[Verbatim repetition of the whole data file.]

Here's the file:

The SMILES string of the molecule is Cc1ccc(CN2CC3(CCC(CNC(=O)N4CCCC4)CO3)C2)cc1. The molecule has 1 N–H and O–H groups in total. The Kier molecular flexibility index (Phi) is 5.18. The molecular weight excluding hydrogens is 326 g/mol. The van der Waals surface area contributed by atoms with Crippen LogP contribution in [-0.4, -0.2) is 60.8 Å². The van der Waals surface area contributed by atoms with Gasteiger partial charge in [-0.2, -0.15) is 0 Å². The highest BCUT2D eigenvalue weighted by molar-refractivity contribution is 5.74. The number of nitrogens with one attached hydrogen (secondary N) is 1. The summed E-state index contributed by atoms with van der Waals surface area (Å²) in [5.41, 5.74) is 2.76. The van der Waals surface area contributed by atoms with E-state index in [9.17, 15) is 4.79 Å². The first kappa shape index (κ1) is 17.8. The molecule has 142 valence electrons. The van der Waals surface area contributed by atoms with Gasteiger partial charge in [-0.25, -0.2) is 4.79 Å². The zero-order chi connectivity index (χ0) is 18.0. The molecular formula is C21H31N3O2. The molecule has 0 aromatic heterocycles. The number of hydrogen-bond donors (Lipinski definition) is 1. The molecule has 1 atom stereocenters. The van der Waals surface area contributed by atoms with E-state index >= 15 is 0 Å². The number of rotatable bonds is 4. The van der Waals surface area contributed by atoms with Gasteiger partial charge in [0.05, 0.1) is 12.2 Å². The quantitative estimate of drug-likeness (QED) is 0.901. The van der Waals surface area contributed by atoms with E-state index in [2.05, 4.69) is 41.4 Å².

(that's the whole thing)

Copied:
The SMILES string of the molecule is Cc1ccc(CN2CC3(CCC(CNC(=O)N4CCCC4)CO3)C2)cc1. The molecule has 1 N–H and O–H groups in total. The Kier molecular flexibility index (Phi) is 5.18. The molecular weight excluding hydrogens is 326 g/mol. The van der Waals surface area contributed by atoms with Crippen LogP contribution in [-0.4, -0.2) is 60.8 Å². The van der Waals surface area contributed by atoms with Gasteiger partial charge in [-0.2, -0.15) is 0 Å². The highest BCUT2D eigenvalue weighted by molar-refractivity contribution is 5.74. The number of nitrogens with one attached hydrogen (secondary N) is 1. The summed E-state index contributed by atoms with van der Waals surface area (Å²) in [5.41, 5.74) is 2.76. The van der Waals surface area contributed by atoms with E-state index in [9.17, 15) is 4.79 Å². The first kappa shape index (κ1) is 17.8. The molecule has 142 valence electrons. The van der Waals surface area contributed by atoms with Gasteiger partial charge in [-0.25, -0.2) is 4.79 Å². The zero-order chi connectivity index (χ0) is 18.0. The molecular formula is C21H31N3O2. The molecule has 0 aromatic heterocycles. The number of hydrogen-bond donors (Lipinski definition) is 1. The molecule has 1 atom stereocenters. The van der Waals surface area contributed by atoms with E-state index >= 15 is 0 Å². The number of rotatable bonds is 4. The van der Waals surface area contributed by atoms with Gasteiger partial charge in [0.05, 0.1) is 12.2 Å². The quantitative estimate of drug-likeness (QED) is 0.901. The van der Waals surface area contributed by atoms with E-state index in [2.05, 4.69) is 41.4 Å².